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Kindergarten - Grade 9 in Southborough, MA

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Upper School Update: Exploring the Harlem Renaissance

Daintry Duffy Zaterka '88
A new ninth grade English unit focuses on honing the critical skills of inquiry, analysis, and expression.
Ninth graders have spent the fall immersed in the poetry and literature of the Harlem Renaissance, a golden age of Black literature, art, theater, and music that gave voice to the Black experience with lasting political, social, and cultural impact. While students have previously encountered individual works from this era, this is the first time they have dug deeply into this literary period, says English Department Chair Dr. Joseph Mendes. “The Harlem Renaissance is a transitional moment in American literature where Black artists, having been defined by others for hundreds of years, are looking at how they want to define themselves. They want to create a shared sense of identity that is one of power and dignity rather than the societal stereotypes that have been forced on them.” For ninth graders who are deciding how they want to define themselves as they enter high school, these themes resonate.
Examining history through literary analysis
The Harlem Renaissance was a cosmopolitan movement encompassing rural Black Americans moving from the south and artists from across the African diaspora, including Afro-Cuban, Afro-Jamaican, and other Afro-Caribbean writers. Joseph notes that “this multinational, multiethnic, and multilinguistic movement mirrors in many ways the ninth grade classroom at Fay.” This fall, students read and analyzed plays such as Marita Bonner’s The Purple Flower and Zora Neale Hurston’s Color Struck as well as her most famous novel, Their Eyes Were Watching God. Shortly before Thanksgiving Break, the ninth graders visited the Sudbury Reservoir for a dramatic reading of the climactic scene of Their Eyes Were Watching God; they used the reservoir as a stand-in for Lake Okeechobee and imagined what it would be like to stand alongside the lake as the dams broke during the Okeechobee Hurricane of 1928.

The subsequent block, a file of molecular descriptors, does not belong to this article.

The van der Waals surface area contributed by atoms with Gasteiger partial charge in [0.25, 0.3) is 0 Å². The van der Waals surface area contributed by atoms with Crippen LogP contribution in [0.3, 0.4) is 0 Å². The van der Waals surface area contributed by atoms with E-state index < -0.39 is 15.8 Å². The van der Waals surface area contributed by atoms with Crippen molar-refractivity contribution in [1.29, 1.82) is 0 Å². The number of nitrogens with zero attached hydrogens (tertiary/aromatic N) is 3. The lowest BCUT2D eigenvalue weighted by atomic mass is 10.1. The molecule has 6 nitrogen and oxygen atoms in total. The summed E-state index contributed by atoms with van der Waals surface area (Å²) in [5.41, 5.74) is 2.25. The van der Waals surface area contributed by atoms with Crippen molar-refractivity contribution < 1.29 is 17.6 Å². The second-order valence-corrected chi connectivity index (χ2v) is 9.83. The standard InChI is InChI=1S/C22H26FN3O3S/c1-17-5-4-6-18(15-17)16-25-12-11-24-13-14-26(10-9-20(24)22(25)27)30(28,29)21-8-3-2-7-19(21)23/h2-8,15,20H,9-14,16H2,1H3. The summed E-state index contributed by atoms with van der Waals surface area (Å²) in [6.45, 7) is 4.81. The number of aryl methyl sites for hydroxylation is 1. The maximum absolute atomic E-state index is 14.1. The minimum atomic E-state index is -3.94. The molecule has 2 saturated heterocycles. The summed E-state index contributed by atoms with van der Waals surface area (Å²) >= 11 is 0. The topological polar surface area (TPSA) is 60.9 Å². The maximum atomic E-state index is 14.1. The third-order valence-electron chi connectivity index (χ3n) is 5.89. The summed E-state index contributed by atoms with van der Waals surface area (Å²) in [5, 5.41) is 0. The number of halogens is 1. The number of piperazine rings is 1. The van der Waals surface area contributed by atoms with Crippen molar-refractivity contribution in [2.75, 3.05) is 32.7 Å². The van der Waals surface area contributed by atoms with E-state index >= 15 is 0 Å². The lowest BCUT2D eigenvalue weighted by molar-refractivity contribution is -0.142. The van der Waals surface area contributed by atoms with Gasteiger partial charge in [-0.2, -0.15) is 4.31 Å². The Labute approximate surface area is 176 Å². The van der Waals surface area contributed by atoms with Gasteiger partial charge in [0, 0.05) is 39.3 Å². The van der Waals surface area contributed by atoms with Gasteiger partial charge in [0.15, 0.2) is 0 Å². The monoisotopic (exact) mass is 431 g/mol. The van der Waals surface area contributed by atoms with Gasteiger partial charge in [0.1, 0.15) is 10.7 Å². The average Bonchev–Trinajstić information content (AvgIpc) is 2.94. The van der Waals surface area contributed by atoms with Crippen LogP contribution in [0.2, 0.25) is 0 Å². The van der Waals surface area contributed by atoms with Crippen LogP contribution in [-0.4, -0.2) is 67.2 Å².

In addition to novels and plays, students also read poetry from Langston Hughes, Claude McKay, and Jean Toomer and a variety of non-fiction texts to help them understand the political, social, and racial issues of the time. Students strengthened their analytical skills through close reading and examination of the style, structure, and themes of each work and a focus on the use of figurative language, imagery, symbolism, and tone. Through graded discussions and essays, Joseph focuses on preparing students for the rigors of advanced high school and college-level writing and literary analysis. He has been impressed with the caliber of student work so far. “The material is complex, but our students are already writing and discussing literature like upperclassmen in high school.”
Developing a distinctive voice
While students need strong analytical essay skills, they should also be developing a distinctive voice and style in their writing. The writers of the Harlem Renaissance show the breadth of what is possible in that regard. “It’s such an innovative time and very experimental,” says Joseph, “You have poets that are writing music where the cadence and sound of the words in their poems mimic a jazz musician going up and down the scales. That encourages the kids to experiment as well.” Later in the year, ninth graders will write restaurant reviews, obituaries, and satirical pieces to practice capturing the right tone and infusing their writing with style and originality. “You want a little punch and pizazz,” Joseph suggests with a grin. “I have read thousands of college essays, and it’s the ones with a vibrant voice and energetic style that stand out every single time.”
Building understanding through shared dialogue
Like many Fay classes, English 9 is discussion-based, with the teacher and students engaged in a shared dialogue. There were no computers on desks in a recent discussion of Their Eyes Were Watching God, just dog-eared and annotated copies of the novel. While Joseph guides the discussion, occasionally pointing to an example from the text or redirecting the conversation back to a particular theme, students lead it. The discussion bounces from the meaning of the pear tree as a theme to conjecture over the motivation of Janie’s third husband Tea Cake, to uproar when a student accidentally drops a plot spoiler that nobody is expecting. Discussing the text in class is preparation for writing, Joseph notes. “The students may not realize it, but they are uncovering aspects of the text that they hadn’t considered before, exploring themes, and then referring back to the text. It is the process of brainstorming for a paper.”
In addition to a summative essay that students spend the final month of the fall term outlining, drafting, writing, and editing, Joseph will also challenge students to demonstrate their mastery of the material, themes, and philosophy of the Harlem Renaissance in a creative way. A student could compose and record an original jazz piece, create a portfolio of art inspired by the movement, or write some modernist poetry. “The assignment gets students to engage with the text in a whole new way that interests them, deepening their learning and excitement.”

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